Predictors of mortality in patients admitted to hospital for acute upper gastrointestinal hemorrhage

J. Zimmerman*, J. Siguencia, E. Tsvang, R. Beeri, R. Arnon

*Corresponding author for this work

Research output: Contribution to journalArticlepeer-review

86 Scopus citations

Abstract

Background: We wanted to identify features of prognostic significance in patients admitted to hospital because of acute upper gastrointestinal (UGI) hemorrhage. Methods: A prospective, longitudinal study of 321 consecutive cases admitted during 1988-91 was carried out. The relative risk of mortality associated with each of the background, laboratory, and endoscopic features and the hospital course was calculated. Multiple stepwise logistic regression was used to define factors independently associated with mortality. Two models were evaluated, the first based on the data at presentation (history, physical findings, initial laboratory data) and the second based on the first, plus the endoscopic and follow-up data. Results: The overall mortality was 7.8% At presentation the features associated with a significantly (p<0.05) increased risk of mortality were (adjusted odds ratios in parentheses) age <75 years (11.2), a history of cancer (12.1), blood in the gastric aspirate (9.6), and a systolic blood pressure <90mm Hg (6.4). The overall predictors of mortality were age <75 years (12.7), blood in the gastric aspirate (18.9), serum creatinine level <150μmol/l (14.8), increased serum aminotransferase level (20.2), and persistent or recurrent bleeding (57.3). Conclusions: In patients admitted to hospital because of UGI hemorrhage the prognosis depends on age, underlying diseases, hemodynamic status, and the persistence or recurrence of bleeding. The causes of bleeding were not relevant to the prognosis.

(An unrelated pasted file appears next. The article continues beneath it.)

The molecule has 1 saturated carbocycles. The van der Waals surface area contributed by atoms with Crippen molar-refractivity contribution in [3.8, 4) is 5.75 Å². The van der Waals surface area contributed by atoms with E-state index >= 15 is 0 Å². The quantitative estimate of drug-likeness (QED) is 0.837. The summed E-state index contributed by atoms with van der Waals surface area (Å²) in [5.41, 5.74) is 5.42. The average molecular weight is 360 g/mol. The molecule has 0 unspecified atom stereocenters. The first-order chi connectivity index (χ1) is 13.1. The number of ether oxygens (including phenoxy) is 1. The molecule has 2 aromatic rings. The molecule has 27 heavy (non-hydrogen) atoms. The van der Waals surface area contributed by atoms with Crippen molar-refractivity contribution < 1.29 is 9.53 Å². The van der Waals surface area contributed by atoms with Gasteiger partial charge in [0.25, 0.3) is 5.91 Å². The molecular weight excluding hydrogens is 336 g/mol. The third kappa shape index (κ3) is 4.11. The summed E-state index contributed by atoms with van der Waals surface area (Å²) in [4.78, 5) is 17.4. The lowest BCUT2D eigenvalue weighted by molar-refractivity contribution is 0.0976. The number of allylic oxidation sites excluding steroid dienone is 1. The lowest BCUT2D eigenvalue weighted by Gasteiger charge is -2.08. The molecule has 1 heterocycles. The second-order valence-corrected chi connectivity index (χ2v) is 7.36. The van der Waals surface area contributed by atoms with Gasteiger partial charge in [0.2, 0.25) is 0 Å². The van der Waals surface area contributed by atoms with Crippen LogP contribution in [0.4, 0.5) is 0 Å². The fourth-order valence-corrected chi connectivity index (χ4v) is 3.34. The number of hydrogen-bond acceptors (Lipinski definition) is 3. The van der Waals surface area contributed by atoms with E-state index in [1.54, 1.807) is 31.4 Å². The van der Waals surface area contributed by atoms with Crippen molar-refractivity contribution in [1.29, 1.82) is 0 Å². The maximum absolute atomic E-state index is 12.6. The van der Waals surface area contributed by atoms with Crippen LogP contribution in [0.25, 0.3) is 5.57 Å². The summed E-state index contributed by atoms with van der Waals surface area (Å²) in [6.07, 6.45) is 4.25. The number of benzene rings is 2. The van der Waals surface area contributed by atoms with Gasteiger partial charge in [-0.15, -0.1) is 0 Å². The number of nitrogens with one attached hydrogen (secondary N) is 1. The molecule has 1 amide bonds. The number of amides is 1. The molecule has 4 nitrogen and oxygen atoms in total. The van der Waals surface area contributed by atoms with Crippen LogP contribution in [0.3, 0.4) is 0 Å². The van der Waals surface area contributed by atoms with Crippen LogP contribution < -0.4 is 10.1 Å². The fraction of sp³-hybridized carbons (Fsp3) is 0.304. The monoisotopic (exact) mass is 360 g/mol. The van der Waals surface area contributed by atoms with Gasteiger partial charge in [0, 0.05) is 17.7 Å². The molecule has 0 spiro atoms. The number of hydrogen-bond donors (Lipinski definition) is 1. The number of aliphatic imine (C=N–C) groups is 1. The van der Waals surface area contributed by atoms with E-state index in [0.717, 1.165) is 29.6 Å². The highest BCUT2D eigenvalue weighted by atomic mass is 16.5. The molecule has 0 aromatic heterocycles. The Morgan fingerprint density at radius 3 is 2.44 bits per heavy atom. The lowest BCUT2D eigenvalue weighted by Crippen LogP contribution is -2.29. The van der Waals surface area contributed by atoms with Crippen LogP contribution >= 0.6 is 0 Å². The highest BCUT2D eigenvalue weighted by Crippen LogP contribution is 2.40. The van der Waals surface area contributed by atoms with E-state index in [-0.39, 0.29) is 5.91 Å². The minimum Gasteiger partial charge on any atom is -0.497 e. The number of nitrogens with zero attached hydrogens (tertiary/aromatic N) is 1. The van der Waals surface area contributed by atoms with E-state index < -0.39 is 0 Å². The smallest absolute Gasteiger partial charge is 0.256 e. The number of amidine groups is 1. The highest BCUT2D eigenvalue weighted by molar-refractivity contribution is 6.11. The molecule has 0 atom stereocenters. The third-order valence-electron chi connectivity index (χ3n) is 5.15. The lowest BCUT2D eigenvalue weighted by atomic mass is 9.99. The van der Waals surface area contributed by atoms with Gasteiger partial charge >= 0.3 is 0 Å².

Original languageAmerican English
Pages (from-to)327-331
Number of pages5
JournalScandinavian Journal of Gastroenterology
Volume30
Issue number4
DOIs
StatePublished - 1995
Externally publishedYes

Keywords

  • Complications
  • Gastrointestinal hemorrhage
  • Hematemesis
  • Melena
  • Peptic ulcer
  • Prognosis

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